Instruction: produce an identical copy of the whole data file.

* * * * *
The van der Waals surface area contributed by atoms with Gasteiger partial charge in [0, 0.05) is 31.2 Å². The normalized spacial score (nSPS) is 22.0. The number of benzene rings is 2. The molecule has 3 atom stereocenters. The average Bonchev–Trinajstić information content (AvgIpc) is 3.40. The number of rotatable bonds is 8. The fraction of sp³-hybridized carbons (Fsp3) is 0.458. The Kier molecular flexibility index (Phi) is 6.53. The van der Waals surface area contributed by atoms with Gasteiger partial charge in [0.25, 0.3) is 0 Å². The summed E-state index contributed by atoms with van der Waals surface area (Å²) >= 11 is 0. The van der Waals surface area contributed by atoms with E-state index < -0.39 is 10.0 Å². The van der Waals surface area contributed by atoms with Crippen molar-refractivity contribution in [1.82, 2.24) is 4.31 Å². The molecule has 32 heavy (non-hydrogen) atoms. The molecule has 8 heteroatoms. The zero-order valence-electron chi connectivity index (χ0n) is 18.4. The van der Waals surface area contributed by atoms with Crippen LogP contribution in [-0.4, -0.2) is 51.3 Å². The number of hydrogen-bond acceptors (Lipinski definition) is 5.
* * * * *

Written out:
The van der Waals surface area contributed by atoms with Gasteiger partial charge in [0, 0.05) is 31.2 Å². The normalized spacial score (nSPS) is 22.0. The number of benzene rings is 2. The molecule has 3 atom stereocenters. The average Bonchev–Trinajstić information content (AvgIpc) is 3.40. The number of rotatable bonds is 8. The fraction of sp³-hybridized carbons (Fsp3) is 0.458. The Kier molecular flexibility index (Phi) is 6.53. The van der Waals surface area contributed by atoms with Gasteiger partial charge in [0.25, 0.3) is 0 Å². The summed E-state index contributed by atoms with van der Waals surface area (Å²) >= 11 is 0. The van der Waals surface area contributed by atoms with E-state index < -0.39 is 10.0 Å². The van der Waals surface area contributed by atoms with Crippen molar-refractivity contribution in [1.82, 2.24) is 4.31 Å². The molecule has 32 heavy (non-hydrogen) atoms. The molecule has 8 heteroatoms. The zero-order valence-electron chi connectivity index (χ0n) is 18.4. The van der Waals surface area contributed by atoms with Crippen LogP contribution in [-0.4, -0.2) is 51.3 Å². The number of hydrogen-bond acceptors (Lipinski definition) is 5.